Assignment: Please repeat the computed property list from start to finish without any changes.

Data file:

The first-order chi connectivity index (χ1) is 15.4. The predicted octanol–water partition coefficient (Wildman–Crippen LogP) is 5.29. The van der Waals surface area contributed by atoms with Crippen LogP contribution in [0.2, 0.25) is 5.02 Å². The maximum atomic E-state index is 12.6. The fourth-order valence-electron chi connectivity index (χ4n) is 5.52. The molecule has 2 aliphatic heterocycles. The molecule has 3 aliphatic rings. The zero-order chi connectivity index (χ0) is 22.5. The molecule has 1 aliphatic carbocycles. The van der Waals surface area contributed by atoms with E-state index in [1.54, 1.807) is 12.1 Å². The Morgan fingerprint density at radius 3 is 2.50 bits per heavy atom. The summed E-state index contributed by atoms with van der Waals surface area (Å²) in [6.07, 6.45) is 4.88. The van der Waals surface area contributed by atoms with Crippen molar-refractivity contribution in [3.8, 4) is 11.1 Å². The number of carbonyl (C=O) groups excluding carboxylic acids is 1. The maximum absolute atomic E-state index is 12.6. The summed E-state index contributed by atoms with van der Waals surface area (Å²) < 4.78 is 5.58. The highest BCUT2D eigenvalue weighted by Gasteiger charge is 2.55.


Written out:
The first-order chi connectivity index (χ1) is 15.4. The predicted octanol–water partition coefficient (Wildman–Crippen LogP) is 5.29. The van der Waals surface area contributed by atoms with Crippen LogP contribution in [0.2, 0.25) is 5.02 Å². The maximum atomic E-state index is 12.6. The fourth-order valence-electron chi connectivity index (χ4n) is 5.52. The molecule has 2 aliphatic heterocycles. The molecule has 3 aliphatic rings. The zero-order chi connectivity index (χ0) is 22.5. The molecule has 1 aliphatic carbocycles. The van der Waals surface area contributed by atoms with E-state index in [1.54, 1.807) is 12.1 Å². The Morgan fingerprint density at radius 3 is 2.50 bits per heavy atom. The summed E-state index contributed by atoms with van der Waals surface area (Å²) in [6.07, 6.45) is 4.88. The van der Waals surface area contributed by atoms with Crippen molar-refractivity contribution in [3.8, 4) is 11.1 Å². The number of carbonyl (C=O) groups excluding carboxylic acids is 1. The maximum absolute atomic E-state index is 12.6. The summed E-state index contributed by atoms with van der Waals surface area (Å²) < 4.78 is 5.58. The highest BCUT2D eigenvalue weighted by Gasteiger charge is 2.55.